News10NBC Investigates: Magnets for crime

ROCHESTER, N.Y. – Rochester is getting aggressive with owners of what the city calls unsafe homes. The city says vacant, rundown homes are breeding grounds for the drug trade and sex trade. It says they are magnets for crime. The city’s policy is to go after these home owners like they do bar owners who cause problems. But sometimes there’s a story behind an unsafe home.

“What is it they have the biggest problem with? The roof?” I asked Debra Robinson.
“The roof. The porch,” said Robinson. “They said it’s unsafe. And I agree with them.”
Debra Washington took me to her property on Hawley Street. She bought it 50 years ago and lived here until she moved across the street. It went sideways six years ago after she got injured in a head-on car crash and her daughter moved out. Washington still owns it and the taxes are paid. 

“So you’re not some outsider that’s moved in, gobbling up homes. This is your neighborhood,” asked Brean.
“This is my neighborhood,” Washington said.
But on December 8th, 2022 Washington got a letter from the city saying the property is “dangerous” and “unsafe” and “abandoned by the owner.” It was one of 68 letters sent to owners of rundown buildings since Mayor Malik Evans took office.

I searched every filing in New York State Supreme Court. Most of the 68 properties are owned by local people. All but seven are vacant. Most have double digit violations, including 335 Hawley street, the one owned by Washington.

“Pretty quickly it became apparent to both the mayor and I that housing quality was a huge problem,” said Linda Kingsley, the city’s attorney.

The housing work happens in the city attorney’s office including the city’s housing lawyer who was hired in September to deal with these homes. The position was recommended by the mayor’s housing task force.

Brean: “We have a housing problem in Rochester – there’s not enough quality housing. And yet you’re tearing more of the housing down. How do you reconcile that?”
Linda Kingsley: “Right. And the way is the housing we’re tearing down is housing nobody should be living in.”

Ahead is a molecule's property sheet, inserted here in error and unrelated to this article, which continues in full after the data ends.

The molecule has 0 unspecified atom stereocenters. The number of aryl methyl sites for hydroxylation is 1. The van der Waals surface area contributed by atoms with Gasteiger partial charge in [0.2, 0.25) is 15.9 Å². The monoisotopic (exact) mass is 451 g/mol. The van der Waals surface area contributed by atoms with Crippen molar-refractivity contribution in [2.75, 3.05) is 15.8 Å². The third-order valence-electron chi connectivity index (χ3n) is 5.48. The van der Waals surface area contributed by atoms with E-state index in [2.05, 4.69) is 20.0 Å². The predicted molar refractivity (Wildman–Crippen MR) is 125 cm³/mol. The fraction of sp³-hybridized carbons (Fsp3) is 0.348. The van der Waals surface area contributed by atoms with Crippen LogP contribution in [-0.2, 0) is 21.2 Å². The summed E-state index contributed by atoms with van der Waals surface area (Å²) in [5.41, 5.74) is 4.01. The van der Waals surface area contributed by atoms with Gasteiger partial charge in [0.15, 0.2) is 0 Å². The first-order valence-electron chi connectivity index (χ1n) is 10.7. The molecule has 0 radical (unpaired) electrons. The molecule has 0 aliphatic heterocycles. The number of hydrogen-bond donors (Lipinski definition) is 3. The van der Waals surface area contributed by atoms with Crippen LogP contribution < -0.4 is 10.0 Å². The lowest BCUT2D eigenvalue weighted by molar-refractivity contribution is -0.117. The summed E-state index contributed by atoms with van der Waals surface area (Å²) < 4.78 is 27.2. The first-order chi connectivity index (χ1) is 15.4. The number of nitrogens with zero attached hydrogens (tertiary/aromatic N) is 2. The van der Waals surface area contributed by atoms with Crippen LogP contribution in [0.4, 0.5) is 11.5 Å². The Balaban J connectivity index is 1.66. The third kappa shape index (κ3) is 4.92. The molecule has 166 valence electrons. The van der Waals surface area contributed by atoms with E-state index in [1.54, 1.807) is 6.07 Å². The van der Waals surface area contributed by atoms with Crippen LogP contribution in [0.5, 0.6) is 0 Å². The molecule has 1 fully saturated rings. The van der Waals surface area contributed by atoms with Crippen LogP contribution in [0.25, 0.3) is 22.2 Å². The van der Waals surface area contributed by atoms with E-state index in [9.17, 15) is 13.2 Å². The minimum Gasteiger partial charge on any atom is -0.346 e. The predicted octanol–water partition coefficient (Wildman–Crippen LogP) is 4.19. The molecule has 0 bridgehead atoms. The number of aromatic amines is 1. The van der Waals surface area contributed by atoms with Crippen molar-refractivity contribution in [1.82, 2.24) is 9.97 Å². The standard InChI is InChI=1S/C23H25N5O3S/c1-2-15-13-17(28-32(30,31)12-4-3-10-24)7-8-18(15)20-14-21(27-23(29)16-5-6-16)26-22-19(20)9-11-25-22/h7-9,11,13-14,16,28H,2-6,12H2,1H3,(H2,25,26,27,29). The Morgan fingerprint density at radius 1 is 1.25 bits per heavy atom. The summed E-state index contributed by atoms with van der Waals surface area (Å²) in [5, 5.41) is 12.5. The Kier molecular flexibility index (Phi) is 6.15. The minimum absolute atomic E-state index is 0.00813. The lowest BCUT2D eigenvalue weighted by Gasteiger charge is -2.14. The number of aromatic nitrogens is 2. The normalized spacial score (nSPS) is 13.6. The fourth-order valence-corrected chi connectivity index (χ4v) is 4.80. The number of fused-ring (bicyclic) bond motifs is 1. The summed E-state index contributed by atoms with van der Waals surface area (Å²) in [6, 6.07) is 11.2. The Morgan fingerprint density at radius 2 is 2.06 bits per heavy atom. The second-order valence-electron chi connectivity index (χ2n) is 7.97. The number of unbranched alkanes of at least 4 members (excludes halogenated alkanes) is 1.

Brean: “Is it working?”
Kingsley: “It makes a difference for the people who live on the street.”

I found three studies over the last 30 years that found a connection between vacant properties and crime; one in Philadelphia, one in Pittsburgh and one in Cleveland. When they mapped vacancies they found more assaults, more robberies, more drugs and more dead bodies.

“It makes a difference in crime,” Kingsley said. “When you have a vacant structure it’s often an attraction for gangs, it’s an attraction for drug dealers, it’s an attraction for sex trafficking.”
“This got out of hand,” Washington said pointing to her property. “And I totally understand that. But I’m willing to work with them on this.”
Every homeowner sued by the city gets a chance to save the property by going in front of the city’s demolition board. I went to City Hall for the hearings on January 19th. That’s where I met Debra Washington. Of the five properties on the hearing list that day, she was the only owner to show up.

After the hearing, Washington said the board gave her time to prove she can repair it. It’s taken her six years to recover from that car crash. She wants to fix this house, use the rental income for retirement and provide a home for someone who needs it.

“And even though people are telling me ‘Sell it! Sell it! Sell it!’ I have plans for this because I know there are people in the community that are having a difficult time renting,” Washington said. “And I want a place that I can offer for rent to help somebody get started.”

On February 1st, the city demolition board sent Washington its decision. Because she showed up, they’re willing to give her a chance. She has until Tuesday, February 21st to provide the city with a renovation plan and proof of finances to do it.

The city has 77 houses on the demolition list.